Vier Letzte Lieder [Four Last Songs]
Rossini’s comic masterpiece premiered in 1816, which means a big anniversary lies just a few years ahead.
Les Nuits d’…tÈ (The Nights of Summer), Op. 7.
This disc presents the first recording of a work newly ascribed to the Red Priest (by musicologist Janice Stockigt), the Dixit Dominus held at the State Library of Saxony in Dresden, where it was ascribed to Vivaldi’s
younger Venetian colleague, Baldassare Galuppi (who is experiencing a renaissance of late, with various new discs of operas and sacred works).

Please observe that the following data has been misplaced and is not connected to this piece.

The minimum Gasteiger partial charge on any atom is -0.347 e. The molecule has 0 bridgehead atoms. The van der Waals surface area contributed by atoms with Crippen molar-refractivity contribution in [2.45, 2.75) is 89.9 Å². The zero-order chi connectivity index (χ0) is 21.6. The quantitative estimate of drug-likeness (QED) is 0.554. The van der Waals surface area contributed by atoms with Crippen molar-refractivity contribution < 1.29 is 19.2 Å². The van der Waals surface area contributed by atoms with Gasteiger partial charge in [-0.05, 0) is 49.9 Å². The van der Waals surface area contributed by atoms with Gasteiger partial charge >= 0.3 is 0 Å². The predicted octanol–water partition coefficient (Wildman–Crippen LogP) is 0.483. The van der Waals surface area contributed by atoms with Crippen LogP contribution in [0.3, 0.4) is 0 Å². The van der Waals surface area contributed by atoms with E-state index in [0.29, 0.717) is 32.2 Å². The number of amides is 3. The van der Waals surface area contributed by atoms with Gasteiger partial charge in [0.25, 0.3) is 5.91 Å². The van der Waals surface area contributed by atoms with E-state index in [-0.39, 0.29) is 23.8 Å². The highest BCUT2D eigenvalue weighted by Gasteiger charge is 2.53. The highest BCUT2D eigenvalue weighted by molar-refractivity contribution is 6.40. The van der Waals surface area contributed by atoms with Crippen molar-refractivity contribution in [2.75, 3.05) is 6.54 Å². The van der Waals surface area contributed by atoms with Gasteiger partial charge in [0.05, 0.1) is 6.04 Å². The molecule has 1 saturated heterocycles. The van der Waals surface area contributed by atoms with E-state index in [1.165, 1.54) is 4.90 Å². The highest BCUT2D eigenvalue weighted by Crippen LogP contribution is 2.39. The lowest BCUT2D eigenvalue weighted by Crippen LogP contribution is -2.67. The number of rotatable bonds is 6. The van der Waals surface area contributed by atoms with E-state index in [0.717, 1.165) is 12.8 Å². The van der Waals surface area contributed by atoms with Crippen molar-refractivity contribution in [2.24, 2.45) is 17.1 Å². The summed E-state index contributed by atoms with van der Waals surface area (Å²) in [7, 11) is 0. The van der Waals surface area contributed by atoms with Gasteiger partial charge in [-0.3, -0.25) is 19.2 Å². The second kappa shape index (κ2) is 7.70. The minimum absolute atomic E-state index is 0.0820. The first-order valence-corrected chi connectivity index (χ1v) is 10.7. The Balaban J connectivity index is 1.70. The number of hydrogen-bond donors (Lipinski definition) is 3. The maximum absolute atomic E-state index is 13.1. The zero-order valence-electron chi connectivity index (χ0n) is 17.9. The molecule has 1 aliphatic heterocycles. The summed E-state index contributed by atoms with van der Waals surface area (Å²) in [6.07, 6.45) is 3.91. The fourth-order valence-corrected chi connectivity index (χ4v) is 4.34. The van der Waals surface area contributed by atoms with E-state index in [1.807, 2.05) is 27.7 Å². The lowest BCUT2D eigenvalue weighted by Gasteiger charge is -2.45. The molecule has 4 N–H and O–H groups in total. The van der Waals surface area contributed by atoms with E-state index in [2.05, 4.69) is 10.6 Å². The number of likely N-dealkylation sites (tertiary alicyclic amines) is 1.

The collection of sacred compositions published by Claudio Monteverdi in Venice in 1610 with a Latin title of jaw-breaking length (in which vesperae is only the tenth word) has attained the sort of elevated status granted to but a few works, which stand so high that the rest of the landscape is almost invisible from their peaks, or to put it in plainer language, a music-lover may have heard or heard of the Vespers without knowing any of the composer’s other works, nor those of his contemporaries (rather like the Four Seasons, or The Sorcerer’s Apprentice). There are over two dozen recordings of the work on the market at this writing.